Other picture books I’ve reviewed since last month’s RAT are

I apologize for the length of this post.  This should’ve been more than one post, but as always, time escaped me and I had to just cobble it all together.  Thank you for reading and participating in RAT!  It’s truly a monthly high point for me!

Link up below, or share in the comments.  :-)


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Locomotive by Brian Floca

Wow.  That’s the first word that comes to mind when I think about Locomotive by Brian Floca.  This is a nonfiction picture book that manages to pack an epic story–the building of the transcontinental railroad–into the interesting narrative of a family making their own transcontinental journey on that very railroad.  In other words, the information about the railroad is interwoven throughout the family’s journey much as if they have their own personal historical  guide they’re sharing with the reader.   The story itself is written in a very poetic prose that verges on pure poetry both in sound, rhythm, and format:

Up in the cab–small as a closet, hot as a kitchen–

it smells of smoke, hot metal, and oil.


The fireman keeps the engine fed.

He scoops and lifts and throws the coal,

from the tender to the firebox.


It’s hard work, hot work,

smoke and cinders,

ash and sweat,

hard work, hot work–

but that’s a fireman’s life!

He tends the fire

that boils the water,

that turns the water into steam.


Beautiful typography–stylized capitals, script, boldface–all help communicate this very rich narrative.  Floca‘s illustrations, which are rendered in watercolor, ink, acrylic, and gouache, are every bit as much the star of the story as is the text.  He uses a variety of perspectives to communicate the immensity, power, and detail of the steam engine itself and what it was like to travel cross country by it.  One of my favorite illustrations is a huge, two-page close-up of the train’s wheels on the track, which are accompanied by the very onomatopoetic text that includes the words huffs, hisses, bangs, and clanks in large, colored, boldface typography.  The very next two-page spread includes small vignettes:  an aerial view of the train; the ticketmaster collecting tickets; our passengers looking out their window; the engineer leaning out of his window with “the wind on his face, the fire by his feet.”  If you’re expecting a gorgeous picture book, you won’t be disappointed.  However, don’t expect a simple, pre-school story; this book is appropriate for all ages, from school-aged to adult.  I read it to my three year old, and while I think he probably missed most of the details (and honestly, so did I–this is no lightweight informational book!), he appreciated the rhythmic text and the beautiful illustrations.  From the detailed endpapers (maps, the history of the Transcontinental Railroad, and a beautifully detailed diagram of a steam locomotive) to the author note and lengthy list of sources, this is a not-to-be-missed informational picture book for history lovers and train lovers alike.  I won’t be surprised by any accolades this book receives–a Cybil, a Caldecott–whatever.  Don’t miss this one.  Highly, highly (highly) Recommended.   (Atheneum, 2013)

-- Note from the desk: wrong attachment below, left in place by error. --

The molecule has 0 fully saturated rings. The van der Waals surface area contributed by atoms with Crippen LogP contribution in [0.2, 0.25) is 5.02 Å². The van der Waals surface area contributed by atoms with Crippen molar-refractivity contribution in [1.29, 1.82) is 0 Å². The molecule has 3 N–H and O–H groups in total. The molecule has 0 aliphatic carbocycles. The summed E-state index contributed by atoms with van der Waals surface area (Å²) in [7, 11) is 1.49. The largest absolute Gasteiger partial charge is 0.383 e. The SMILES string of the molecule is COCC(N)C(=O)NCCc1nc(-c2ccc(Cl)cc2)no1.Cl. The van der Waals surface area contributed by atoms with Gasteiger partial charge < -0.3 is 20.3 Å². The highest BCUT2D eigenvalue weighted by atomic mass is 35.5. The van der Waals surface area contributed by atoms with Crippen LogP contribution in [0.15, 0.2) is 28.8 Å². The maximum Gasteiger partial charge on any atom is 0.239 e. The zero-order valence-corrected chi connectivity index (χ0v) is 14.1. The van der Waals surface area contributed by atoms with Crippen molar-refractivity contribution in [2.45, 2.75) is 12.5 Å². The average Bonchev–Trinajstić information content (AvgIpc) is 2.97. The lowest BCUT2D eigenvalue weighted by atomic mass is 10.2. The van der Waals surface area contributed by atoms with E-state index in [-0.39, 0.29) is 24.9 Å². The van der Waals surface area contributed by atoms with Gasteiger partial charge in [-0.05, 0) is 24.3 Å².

Related links:

This is a long-ish video of Floca discussing his creation of Locomotive (which is essentially about “a big teakettle on wheels”) at the 2013 National Book Festival:


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Louisa May’s Battle by Kathleen Krull

Louisa May’s Battle:  How the Civil War Led to Little Women by Kathleen Krull is a picture book biography that focuses on Louisa May Alcott’s involvement in the Civil War as a nurse and how her experiences there led to the discovery of her voice and style as a writer, which in turn enabled her to write her wildly successful novel, Little Women.  Krull makes liberal use of quotations from Alcott’s Hospital Sketches and an article by Alcott entitled “Recollections of My Childhood” throughout this biography.  Because of the quotes, a sense of Alcott’s lively personality and her voice as a writer shine through.  I learned a lot from reading this picture book, having never read much about Alcott’s life before, and it really made me appreciate how her own experiences influenced her writing.  Additional backmatter in this book includes a page-long essay discussing various women in medicine during the Civil War, many of whom were inspired to get in on the action by Alcott’s Hospital Sketches.   Also included is a lengthy bibliography.  Carlyn Beccia‘s illustrations are luminously portrait-like  and expressive, an excellent companion to this interesting story.  (Side note:  We really enjoyed Beccia’s I Feel Better with a Frog in My Throat last year!)  Highly Recommended.  (Bloomsbury, 2013)



(I’m sharing this review today at Nonfiction Monday, a brand new group blog which rounds up nonfiction titles for children each Monday.  Check it out!)

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Miss Moore Thought Otherwise by Jan Pinborough